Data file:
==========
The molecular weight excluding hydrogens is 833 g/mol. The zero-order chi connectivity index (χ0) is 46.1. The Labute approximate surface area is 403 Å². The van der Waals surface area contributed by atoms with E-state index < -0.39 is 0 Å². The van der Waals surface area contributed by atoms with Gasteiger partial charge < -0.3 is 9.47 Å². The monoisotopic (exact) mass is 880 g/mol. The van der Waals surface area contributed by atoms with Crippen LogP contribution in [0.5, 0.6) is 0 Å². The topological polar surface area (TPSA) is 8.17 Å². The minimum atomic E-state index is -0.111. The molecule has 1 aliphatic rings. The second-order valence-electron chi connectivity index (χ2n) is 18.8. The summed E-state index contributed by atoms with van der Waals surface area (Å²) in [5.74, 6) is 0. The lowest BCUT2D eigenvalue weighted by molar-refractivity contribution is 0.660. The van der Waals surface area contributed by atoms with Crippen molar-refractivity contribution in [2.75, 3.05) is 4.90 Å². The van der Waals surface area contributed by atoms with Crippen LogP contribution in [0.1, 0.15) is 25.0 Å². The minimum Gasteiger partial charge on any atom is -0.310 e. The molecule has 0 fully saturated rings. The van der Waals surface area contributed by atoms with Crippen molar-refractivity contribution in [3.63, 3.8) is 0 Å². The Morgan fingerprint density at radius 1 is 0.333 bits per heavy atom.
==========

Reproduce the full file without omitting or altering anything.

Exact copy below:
The molecular weight excluding hydrogens is 833 g/mol. The zero-order chi connectivity index (χ0) is 46.1. The Labute approximate surface area is 403 Å². The van der Waals surface area contributed by atoms with E-state index < -0.39 is 0 Å². The van der Waals surface area contributed by atoms with Gasteiger partial charge < -0.3 is 9.47 Å². The monoisotopic (exact) mass is 880 g/mol. The van der Waals surface area contributed by atoms with Crippen LogP contribution in [0.5, 0.6) is 0 Å². The topological polar surface area (TPSA) is 8.17 Å². The minimum atomic E-state index is -0.111. The molecule has 1 aliphatic rings. The second-order valence-electron chi connectivity index (χ2n) is 18.8. The summed E-state index contributed by atoms with van der Waals surface area (Å²) in [5.74, 6) is 0. The lowest BCUT2D eigenvalue weighted by molar-refractivity contribution is 0.660. The van der Waals surface area contributed by atoms with Crippen molar-refractivity contribution in [2.75, 3.05) is 4.90 Å². The van der Waals surface area contributed by atoms with Crippen LogP contribution in [0.1, 0.15) is 25.0 Å². The minimum Gasteiger partial charge on any atom is -0.310 e. The molecule has 0 fully saturated rings. The van der Waals surface area contributed by atoms with Crippen molar-refractivity contribution in [3.63, 3.8) is 0 Å². The Morgan fingerprint density at radius 1 is 0.333 bits per heavy atom.